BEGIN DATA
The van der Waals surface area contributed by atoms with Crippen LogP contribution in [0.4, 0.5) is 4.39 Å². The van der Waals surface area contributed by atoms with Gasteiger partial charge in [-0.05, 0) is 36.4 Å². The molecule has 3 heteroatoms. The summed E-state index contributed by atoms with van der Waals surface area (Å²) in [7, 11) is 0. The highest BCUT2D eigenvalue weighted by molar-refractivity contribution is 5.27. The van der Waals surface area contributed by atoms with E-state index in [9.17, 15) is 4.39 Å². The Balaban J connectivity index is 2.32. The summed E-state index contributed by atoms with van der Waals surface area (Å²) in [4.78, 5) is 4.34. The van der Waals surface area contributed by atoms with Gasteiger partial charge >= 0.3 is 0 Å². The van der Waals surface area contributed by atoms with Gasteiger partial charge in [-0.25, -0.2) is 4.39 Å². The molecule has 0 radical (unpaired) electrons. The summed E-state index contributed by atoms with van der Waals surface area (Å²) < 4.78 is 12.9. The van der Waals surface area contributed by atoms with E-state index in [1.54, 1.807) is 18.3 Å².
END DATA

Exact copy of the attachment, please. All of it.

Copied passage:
The van der Waals surface area contributed by atoms with Crippen LogP contribution in [0.4, 0.5) is 4.39 Å². The van der Waals surface area contributed by atoms with Gasteiger partial charge in [-0.05, 0) is 36.4 Å². The molecule has 3 heteroatoms. The summed E-state index contributed by atoms with van der Waals surface area (Å²) in [7, 11) is 0. The highest BCUT2D eigenvalue weighted by molar-refractivity contribution is 5.27. The van der Waals surface area contributed by atoms with E-state index in [9.17, 15) is 4.39 Å². The Balaban J connectivity index is 2.32. The summed E-state index contributed by atoms with van der Waals surface area (Å²) in [4.78, 5) is 4.34. The van der Waals surface area contributed by atoms with Gasteiger partial charge >= 0.3 is 0 Å². The van der Waals surface area contributed by atoms with Gasteiger partial charge in [-0.25, -0.2) is 4.39 Å². The molecule has 0 radical (unpaired) electrons. The summed E-state index contributed by atoms with van der Waals surface area (Å²) < 4.78 is 12.9. The van der Waals surface area contributed by atoms with E-state index in [1.54, 1.807) is 18.3 Å².